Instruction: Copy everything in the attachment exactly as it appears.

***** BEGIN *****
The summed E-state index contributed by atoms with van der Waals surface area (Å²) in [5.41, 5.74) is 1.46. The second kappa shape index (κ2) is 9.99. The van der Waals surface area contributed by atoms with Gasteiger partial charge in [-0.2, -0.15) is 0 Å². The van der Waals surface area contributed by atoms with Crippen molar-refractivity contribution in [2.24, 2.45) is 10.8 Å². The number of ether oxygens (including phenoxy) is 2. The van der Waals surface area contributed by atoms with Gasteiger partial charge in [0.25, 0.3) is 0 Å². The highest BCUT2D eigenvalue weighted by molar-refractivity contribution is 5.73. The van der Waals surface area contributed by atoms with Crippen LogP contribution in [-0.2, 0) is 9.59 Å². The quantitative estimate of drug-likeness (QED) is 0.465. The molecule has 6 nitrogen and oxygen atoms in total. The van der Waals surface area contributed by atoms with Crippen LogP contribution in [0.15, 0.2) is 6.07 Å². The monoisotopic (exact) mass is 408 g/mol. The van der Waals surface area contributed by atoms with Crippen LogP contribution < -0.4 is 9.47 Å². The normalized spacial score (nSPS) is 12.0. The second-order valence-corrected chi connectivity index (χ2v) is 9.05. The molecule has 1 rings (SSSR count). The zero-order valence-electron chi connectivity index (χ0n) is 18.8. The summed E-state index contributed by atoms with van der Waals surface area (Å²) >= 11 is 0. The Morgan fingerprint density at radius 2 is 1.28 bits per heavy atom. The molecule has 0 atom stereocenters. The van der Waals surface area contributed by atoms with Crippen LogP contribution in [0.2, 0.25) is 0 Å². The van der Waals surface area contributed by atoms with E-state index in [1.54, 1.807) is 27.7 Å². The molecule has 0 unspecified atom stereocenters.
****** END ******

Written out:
The summed E-state index contributed by atoms with van der Waals surface area (Å²) in [5.41, 5.74) is 1.46. The second kappa shape index (κ2) is 9.99. The van der Waals surface area contributed by atoms with Gasteiger partial charge in [-0.2, -0.15) is 0 Å². The van der Waals surface area contributed by atoms with Crippen molar-refractivity contribution in [2.24, 2.45) is 10.8 Å². The number of ether oxygens (including phenoxy) is 2. The van der Waals surface area contributed by atoms with Gasteiger partial charge in [0.25, 0.3) is 0 Å². The highest BCUT2D eigenvalue weighted by molar-refractivity contribution is 5.73. The van der Waals surface area contributed by atoms with Crippen LogP contribution in [-0.2, 0) is 9.59 Å². The quantitative estimate of drug-likeness (QED) is 0.465. The molecule has 6 nitrogen and oxygen atoms in total. The van der Waals surface area contributed by atoms with Crippen LogP contribution in [0.15, 0.2) is 6.07 Å². The monoisotopic (exact) mass is 408 g/mol. The van der Waals surface area contributed by atoms with Crippen LogP contribution < -0.4 is 9.47 Å². The normalized spacial score (nSPS) is 12.0. The second-order valence-corrected chi connectivity index (χ2v) is 9.05. The molecule has 1 rings (SSSR count). The zero-order valence-electron chi connectivity index (χ0n) is 18.8. The summed E-state index contributed by atoms with van der Waals surface area (Å²) >= 11 is 0. The Morgan fingerprint density at radius 2 is 1.28 bits per heavy atom. The molecule has 0 atom stereocenters. The van der Waals surface area contributed by atoms with Crippen LogP contribution in [0.2, 0.25) is 0 Å². The van der Waals surface area contributed by atoms with E-state index in [1.54, 1.807) is 27.7 Å². The molecule has 0 unspecified atom stereocenters.